Continued trends in older driver crash involvement rates in the United States: data through 2017–2018

Cox, Aimee E. / Cicchino, Jessica B.
Journal of Safety Research
June 2021

Introduction: With the growing older adult population due to the aging baby-boom cohort, there was concern that increases in fatal motor-vehicle crashes would follow. Yet, previous analyses showed this to be untrue. The purpose of this study was to examine current trends to determine if previous declines have persisted or risen with the recent increase in fatalities nationwide.
Methods: Trends among drivers ages 70 and older were compared with drivers 35–54 for U.S. passenger vehicle fatal crash involvements per 100,000 licensed drivers from 1997 to 2018, fatal and all police-reported crash involvements per vehicle miles traveled using the 1995, 2001, 2009, and 2017 National Household Travel Surveys, and driver deaths per 1,000 crashes.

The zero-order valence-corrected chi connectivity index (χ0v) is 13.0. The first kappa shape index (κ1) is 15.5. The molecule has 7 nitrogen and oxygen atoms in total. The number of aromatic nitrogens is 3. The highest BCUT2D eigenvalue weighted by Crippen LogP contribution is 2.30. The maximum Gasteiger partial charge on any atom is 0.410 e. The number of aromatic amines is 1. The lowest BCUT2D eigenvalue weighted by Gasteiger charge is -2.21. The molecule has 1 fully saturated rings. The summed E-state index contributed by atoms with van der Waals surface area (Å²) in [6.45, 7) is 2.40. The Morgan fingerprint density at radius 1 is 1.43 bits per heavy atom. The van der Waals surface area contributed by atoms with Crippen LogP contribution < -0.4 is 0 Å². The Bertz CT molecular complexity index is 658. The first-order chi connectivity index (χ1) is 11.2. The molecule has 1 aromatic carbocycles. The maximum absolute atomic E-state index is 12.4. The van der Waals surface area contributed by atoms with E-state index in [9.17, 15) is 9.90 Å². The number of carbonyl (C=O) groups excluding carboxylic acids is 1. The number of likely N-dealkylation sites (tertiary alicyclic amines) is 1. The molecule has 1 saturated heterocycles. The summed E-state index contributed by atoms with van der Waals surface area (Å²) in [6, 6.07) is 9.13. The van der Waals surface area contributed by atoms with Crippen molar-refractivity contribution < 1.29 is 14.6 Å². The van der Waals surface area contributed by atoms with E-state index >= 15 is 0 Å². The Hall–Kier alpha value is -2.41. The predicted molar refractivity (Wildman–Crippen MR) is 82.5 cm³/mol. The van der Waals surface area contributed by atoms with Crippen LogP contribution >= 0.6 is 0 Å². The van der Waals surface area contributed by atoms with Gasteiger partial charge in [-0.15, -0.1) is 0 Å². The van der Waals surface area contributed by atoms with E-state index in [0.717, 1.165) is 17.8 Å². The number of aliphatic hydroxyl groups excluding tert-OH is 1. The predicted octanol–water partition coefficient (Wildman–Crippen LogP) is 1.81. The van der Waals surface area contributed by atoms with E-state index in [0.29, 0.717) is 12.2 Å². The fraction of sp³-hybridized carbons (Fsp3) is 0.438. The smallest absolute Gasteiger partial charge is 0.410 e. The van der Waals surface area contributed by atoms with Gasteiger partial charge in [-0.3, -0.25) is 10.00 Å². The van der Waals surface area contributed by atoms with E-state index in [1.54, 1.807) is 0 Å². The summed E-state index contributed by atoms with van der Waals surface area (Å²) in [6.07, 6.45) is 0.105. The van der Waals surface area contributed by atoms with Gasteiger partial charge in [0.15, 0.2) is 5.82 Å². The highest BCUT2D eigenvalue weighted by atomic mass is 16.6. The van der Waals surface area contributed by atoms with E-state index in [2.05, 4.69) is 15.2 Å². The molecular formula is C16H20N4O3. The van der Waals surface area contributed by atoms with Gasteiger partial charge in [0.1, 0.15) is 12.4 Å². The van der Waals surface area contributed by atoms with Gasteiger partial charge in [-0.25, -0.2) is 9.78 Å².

Results: Since the mid-1990s, fatal crashes per licensed driver trended downward, with greater declines for drivers ages 70 and older than for middle-aged drivers (43% vs. 21%). Fatal crash rates per 100,000 licensed drivers and police-reported crash rates per mile traveled for drivers ages 70–79 are now less than those for drivers ages 35–54, but their fatal crash rates per mile traveled and risk of dying in a crash remain higher as they drive fewer miles. As the economy improved over the past decade, fatal crash rates increased substantially for middle-aged drivers but decreased or remained stable among older driver age groups.
Conclusions: Fatal crash involvements for adults ages 70 and older has recently increased, but they remain down from their 1997 peak, even as the number of licensed older drivers and the miles they drive have increased. Health improvements likely contributed to long-term reductions in fatal crash rates. As older drivers adopt vehicles with improved crashworthiness and safety features, crash survivability will improve.
Practical application: Older adults should feel confident that their independent mobility needs pose less risk than previously expected.